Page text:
David had purchased a number of upgrades for his 3D printer: a new motherboard, an extruder which can cope with higher temperatures, a new display and a filament runout sensor. He commented that he had lots of wiring to do to add these upgrades!
John briefly summarised a presentation about SUSE’s Aeon:
SUSE has always been a commercial organisation and it was one of their engineers who, as a Linux maintainer, started the LTS kernels because they needed them for their customers. They went into containers and then decided to develop a server in a container, using Podman rather than Docker. This is available as MicroOS. Aeon is an attempt to develop a desktop on the same principles using Gnome because this is the desktop SUSE uses for its commercial offerings.
At the bottom of the stack is the basic Linux system together with the software needed to run Gnome in a container. Graphical applications will come from Flatpak — Flatpaks run in a container — while the distrobox will allow users to run any other program, including graphical applications not available from Flatpack, from the command line. Distrobox is a sandboxed container and so will be able to run programs which are not supported by openSUSE/SUSE without interfering with the rest of the system.
David queried how it would handle security updates and John [wrongly] said by installing a new container and David wondered how many times that would happen. [John checked this later and found that security updates rely on a feature of Btrfs which allows transactional updates without interfering with the running of the system.]
John said that, whatever happened, Tumbleweed, openSUSE’s rolling distro, would not be affected and nothing will change until 2025 at the earliest.
Bernard had previously mentioned the Instrument Neutral Distributed Interface (INDI) server which can control the properties of instruments by sending an XML specification to a general purpose client so that it can pick up how to display things. However, everything is written in C and so development is limited to a small community.
If drivers could be written more easily, INDI could be used, for example, on Raspberry Pis if someone could write a driver using Python functions and convert that to an XML file.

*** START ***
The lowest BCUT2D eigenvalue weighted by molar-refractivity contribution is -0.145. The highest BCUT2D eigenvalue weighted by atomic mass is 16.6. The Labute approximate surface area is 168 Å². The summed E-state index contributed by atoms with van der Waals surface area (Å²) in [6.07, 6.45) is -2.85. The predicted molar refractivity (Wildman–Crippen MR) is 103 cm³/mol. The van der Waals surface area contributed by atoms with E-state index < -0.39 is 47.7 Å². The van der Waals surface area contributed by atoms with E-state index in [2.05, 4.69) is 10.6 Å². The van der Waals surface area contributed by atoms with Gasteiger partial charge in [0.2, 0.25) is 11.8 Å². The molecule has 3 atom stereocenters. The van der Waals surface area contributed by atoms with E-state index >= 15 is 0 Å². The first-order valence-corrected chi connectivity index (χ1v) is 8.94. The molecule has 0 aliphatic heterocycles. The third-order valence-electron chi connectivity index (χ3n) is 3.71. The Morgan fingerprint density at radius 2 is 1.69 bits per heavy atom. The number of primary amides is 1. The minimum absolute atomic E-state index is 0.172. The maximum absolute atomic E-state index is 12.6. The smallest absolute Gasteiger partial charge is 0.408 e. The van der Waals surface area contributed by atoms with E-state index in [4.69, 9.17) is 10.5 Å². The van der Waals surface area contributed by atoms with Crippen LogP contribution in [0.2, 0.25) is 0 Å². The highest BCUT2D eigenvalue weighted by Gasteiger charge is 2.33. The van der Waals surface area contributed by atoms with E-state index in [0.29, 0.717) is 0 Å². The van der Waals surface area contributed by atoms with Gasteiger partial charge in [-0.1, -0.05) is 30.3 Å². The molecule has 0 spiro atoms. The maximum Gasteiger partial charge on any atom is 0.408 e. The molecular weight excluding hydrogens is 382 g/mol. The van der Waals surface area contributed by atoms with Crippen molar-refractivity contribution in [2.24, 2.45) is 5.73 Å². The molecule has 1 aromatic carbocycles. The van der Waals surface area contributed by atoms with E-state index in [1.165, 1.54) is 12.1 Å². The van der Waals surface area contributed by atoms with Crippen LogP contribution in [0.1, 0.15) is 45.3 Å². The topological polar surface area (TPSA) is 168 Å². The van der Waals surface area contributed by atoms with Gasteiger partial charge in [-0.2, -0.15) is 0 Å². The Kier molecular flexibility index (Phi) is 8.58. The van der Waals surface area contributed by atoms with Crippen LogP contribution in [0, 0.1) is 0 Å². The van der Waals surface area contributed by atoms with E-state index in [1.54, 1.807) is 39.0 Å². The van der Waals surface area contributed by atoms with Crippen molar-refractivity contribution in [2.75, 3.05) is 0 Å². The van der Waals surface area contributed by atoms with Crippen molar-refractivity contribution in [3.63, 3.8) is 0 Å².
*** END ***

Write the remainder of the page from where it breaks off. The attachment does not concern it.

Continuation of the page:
The problem is that you need to do a lot and to do it simultaneously when there are multiple drivers and multiple clients; the difficulty lies doing things simultaneously — individual tasks are straightforward unlike simultaneous ones.
In Python you can use forks, but these are just duplicates, and threads, but these cannot handle a change in a variable.
So he has been exploring cooperative multi-tasking in Python; normally you define functions that do things and have a main that calls the other functions all sequentially.
Co-routines are functions which can pause, pass control back and resume; so in Python you can run an event loop which runs round running, pausing and resuming which appears to be simultaneous; the only problem is if a program carries on running and stops the others running.
You import the asyncio library; as each function is run, it may call other functions and put them on the loop.
The problem is passing data from one function to another; however, the
asyncio library has queues which allows data to be added when there is space on the queues — if there is no data in the queue, the loop carries on running.
He then demonstrated running two routines involving ‘Hello world’ (based on the example on the asyncio page) which each have a 2s wait; consecutively, they take 4s. As co-routines they take 2s; using
asyncio.gather() you get the same result when the queue is limited to one item because routine A can only put one item in the queue and must await routine B getting the first item from the queue after which routine B awaits routine A putting another item in the queue. If you remove the 2s wait from the routines, they appear to run simultaneously.
He has also started exploring an INDI driver for a thermostat.